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Policing, Prisons, & Criminal Justice | Navigating Police Interactions | Massachusetts

Massachusetts Navigating Police Interactions Q&A

I am often told by police to “move along” from public areas. Is that legal?

Not necessarily. If the area is public and not posted as having particular hours, you generally have a right to be there as long as you are engaged in lawful activity. Public places belong to everyone, and are also often places of public accommodation to which non-discrimination rules apply. Even if a police officer wants to deter crime, or suspects some kind of unlawful intent, they have no general right to request people to move from one place to another unless there is unlawful conduct (Commonwealth v. Carpenter, 325 Mass. 519, 521 (1950) (sauntering and loitering in public places is right of every person); Benefit v. City of Cambridge, 424 Mass. 918 (1997) (streets and other public areas are “quintessential public forums” for expression); Kent v. Dulles, 357 U.S. 116, 126 (1958)).

What are the general rules about interaction with police?

The presence of individuals who appear to be LGBT – whether because such individuals are displaying symbols such as a rainbow flag or pink triangle or for any other reason – should not trigger any special scrutiny by a police officer.

Police may, of course, approach a person, and make inquiries, but the officer can neither explicitly nor implicitly assert that the person must respond to their inquiries (Commonwealth v. Murdough, 428 Mass. 700 (1999)). Even if a person has been convicted of a past offense, or fails to respond, or responds in a way which does not satisfy the officer, that person cannot be arrested (Murdough, 428 Mass. at 703; Alegata v. Commonwealth, 353 Mass. 287, 300-01, 231 N.E.2d 201 (1967)).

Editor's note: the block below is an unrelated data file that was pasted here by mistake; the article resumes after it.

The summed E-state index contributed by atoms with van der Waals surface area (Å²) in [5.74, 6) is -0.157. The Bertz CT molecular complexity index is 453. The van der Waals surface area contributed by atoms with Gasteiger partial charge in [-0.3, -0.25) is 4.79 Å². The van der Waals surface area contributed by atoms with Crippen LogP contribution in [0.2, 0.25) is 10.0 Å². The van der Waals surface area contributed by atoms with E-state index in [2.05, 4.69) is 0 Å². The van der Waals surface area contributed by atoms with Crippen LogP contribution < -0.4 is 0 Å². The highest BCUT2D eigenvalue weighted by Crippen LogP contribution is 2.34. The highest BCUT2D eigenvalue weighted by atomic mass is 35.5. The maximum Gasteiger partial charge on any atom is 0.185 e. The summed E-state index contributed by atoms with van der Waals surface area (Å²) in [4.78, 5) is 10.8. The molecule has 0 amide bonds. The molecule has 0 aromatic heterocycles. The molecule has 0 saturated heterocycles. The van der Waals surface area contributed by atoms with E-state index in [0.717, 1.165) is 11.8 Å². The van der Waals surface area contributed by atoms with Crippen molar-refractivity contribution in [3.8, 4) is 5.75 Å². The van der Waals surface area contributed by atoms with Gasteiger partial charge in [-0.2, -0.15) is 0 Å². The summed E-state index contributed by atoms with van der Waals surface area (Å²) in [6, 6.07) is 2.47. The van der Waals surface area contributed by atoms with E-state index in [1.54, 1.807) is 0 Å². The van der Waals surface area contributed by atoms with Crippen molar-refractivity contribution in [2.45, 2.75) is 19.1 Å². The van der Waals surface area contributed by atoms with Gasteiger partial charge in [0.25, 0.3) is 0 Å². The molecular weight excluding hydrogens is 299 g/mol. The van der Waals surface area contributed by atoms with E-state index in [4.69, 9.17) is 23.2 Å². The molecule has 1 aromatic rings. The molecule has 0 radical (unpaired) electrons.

If an officer has “reasonable suspicion” that a crime has been committed or is about to be committed, they may briefly detain an individual, or stop the person for purposes of investigation (Murdough, 428 Mass. at 763, Terry v. Ohio, 392 U.S. 1, 16 (1968)). An arrest can only occur upon “probable cause” that a crime has been committed (Murdough, 428 Mass. at 703).

What can I do if I believe I have been improperly treated by the police?

Complaints may be made to any individual police department for matters concerning its officers. Call GLAD if you need to find out how to make a complaint to the local police.

Complaints to the Massachusetts State Police may be made via a Citizens Response Report, or form SP-340, which can be completed online and sent electronically (see http://www.mass.gov/eopss/agencies/msp/citizen-concerns.html for more information) or mailed to The Massachusetts State Police, Division of Standards and Training/Citizen Response Reports, 470 Worcester Road Framingham, MA  01702. An officer assigned to the Division of Standards and Training will contact you upon receipt of your report (“Citizens Response Reports,” Public Safety, http://www.mass.gov/eopss/agencies/msp/citizen-concerns.html).

Please let GLAD know whenever you make a complaint so that we can track the responsiveness of the various police departments.

In some cases, you may decide to pursue a lawsuit, either because of injuries, improper detainment, or for some other reason. These matters are highly specialized, and GLAD can make attorney referrals. People can also register serious complaints with the Attorney General’s Office, Civil Rights Division.